No Deal:

Without a deal, monitoring and verification of the Iranian nuclear program drastically diminish as Iran’s nuclear program expands.

  • Instead of daily monitoring as established under the JPOA, IAEA inspectors are permitted into enrichment facilities every week or two, at best.
  • No implementation or ratification of the Additional Protocol, ensuring that the IAEA has limited access to any suspect sites.
  • Limited or no monitoring of the Arak reactor, Iran’s centrifuge production facilities, uranium mines and other nuclear facilities, increasing the risk that nuclear material or technology is diverted to a covert facility without detection.
  • No resolution of the IAEA’s investigation into prior, possible military dimensions to Iran’s nuclear activities.

The Arak Reactor

Deal:

Iran would not be able to maintain a plutonium pathway to a nuclear weapon because of limitations and enhanced oversight of the Arak reactor.

  • A good deal would alter the power level and/or the design of the Arak reactor to drastically reduce the annual plutonium output of the facility.
  • Iran would be prohibited from building a reprocessing facility under the deal, which would be necessary to separate the plutonium from spent reactor fuel in order for it to be used in nuclear weapons. Inspections would verify the absence of such a facility as well as the non-diversion of the spent fuel to a covert site.

No Deal:

Without a final nuclear deal, Iran would un-freeze nuclear work at the Arak reactor and race toward a potential plutonium pathway for a bomb.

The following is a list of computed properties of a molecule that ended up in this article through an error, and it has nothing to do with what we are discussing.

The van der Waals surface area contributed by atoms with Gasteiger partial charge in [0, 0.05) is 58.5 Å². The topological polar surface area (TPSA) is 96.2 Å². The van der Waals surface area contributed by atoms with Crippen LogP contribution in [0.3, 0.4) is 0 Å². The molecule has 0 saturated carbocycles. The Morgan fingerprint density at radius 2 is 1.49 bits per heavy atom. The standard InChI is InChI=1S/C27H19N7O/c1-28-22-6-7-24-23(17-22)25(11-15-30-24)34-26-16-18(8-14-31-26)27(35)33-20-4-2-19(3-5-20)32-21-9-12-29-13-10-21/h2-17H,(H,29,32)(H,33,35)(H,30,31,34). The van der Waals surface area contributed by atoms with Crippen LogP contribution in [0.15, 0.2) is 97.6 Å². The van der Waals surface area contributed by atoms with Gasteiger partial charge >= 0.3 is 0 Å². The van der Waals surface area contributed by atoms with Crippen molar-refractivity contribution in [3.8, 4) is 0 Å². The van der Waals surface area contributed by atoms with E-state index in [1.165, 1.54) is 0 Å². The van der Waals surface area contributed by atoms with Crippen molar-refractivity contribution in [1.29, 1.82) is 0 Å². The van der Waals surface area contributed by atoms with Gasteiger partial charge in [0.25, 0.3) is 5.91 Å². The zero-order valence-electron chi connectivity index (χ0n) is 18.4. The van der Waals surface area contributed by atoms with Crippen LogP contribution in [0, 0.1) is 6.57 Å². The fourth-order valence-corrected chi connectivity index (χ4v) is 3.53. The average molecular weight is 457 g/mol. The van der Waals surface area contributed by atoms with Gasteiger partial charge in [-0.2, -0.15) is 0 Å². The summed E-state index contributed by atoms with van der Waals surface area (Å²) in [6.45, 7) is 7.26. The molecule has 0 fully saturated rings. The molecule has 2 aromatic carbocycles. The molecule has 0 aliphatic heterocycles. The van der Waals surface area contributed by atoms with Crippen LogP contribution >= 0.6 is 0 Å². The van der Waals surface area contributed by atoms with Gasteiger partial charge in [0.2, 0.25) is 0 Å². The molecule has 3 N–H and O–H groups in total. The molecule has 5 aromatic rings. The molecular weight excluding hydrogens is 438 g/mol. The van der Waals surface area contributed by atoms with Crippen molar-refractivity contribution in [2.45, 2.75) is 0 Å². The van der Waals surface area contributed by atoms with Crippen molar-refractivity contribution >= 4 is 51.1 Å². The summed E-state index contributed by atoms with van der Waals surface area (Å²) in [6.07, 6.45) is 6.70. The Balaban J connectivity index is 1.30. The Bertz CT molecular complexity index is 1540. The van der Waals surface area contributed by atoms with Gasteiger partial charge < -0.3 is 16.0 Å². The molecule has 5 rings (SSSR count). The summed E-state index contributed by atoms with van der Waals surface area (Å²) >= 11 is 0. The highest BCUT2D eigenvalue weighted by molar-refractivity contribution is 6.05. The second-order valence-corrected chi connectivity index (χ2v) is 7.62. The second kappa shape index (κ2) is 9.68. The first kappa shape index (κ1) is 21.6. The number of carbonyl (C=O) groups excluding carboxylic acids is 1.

• Without alterations to Arak under a final deal, the reactor could come online in a year and shortly produce sufficient plutonium for multiple nuclear weapons every year, though the plutonium would still need to be separated at a yet-to-be-constructed reprocessing facility.
  • International inspectors would have reduced or no access to the Arak site, increasing concerns that the spent fuel produced by the facility could be diverted to a covert reprocessing facility.
  • Arak’s advancement could speed up calls for war. Israel bombed similar facilities before they came online in Iraq in 1981 and in Syria in 2007.

Regional and Human Rights Benefits

Deal:

A nuclear deal with Iran would offer substantial benefits to United States interests in the region as well as to human rights inside Iran. These would include:

  • Expanded opportunities for U.S.-Iran collaboration on regional security issues, including against ISIS militants and on the security situation in Afghanistan.
  • The easing and eventual lifting of nuclear sanctions that have punished the Iranian people more than the Iranian regime.
  • The empowerment of moderates over hardliners in Iran and increased domestic political space for Iranians to push for improvements to the human rights situation.

No Deal:

Rejecting a deal would end hopes for greater regional coordination and undermine moderate political forces inside Iran. This would include:

  • Pressing regional security issues in Iraq and Afghanistan would no longer be an area for potential coordination, but instead a theater for competition and escalation.
  • The plight of the Iranian people under nuclear-related sanctions would intensify.
  • Hardliners would regain the upper hand in Iran’s political elite, dashing hopes for moderation and an improvement in Iranian human rights.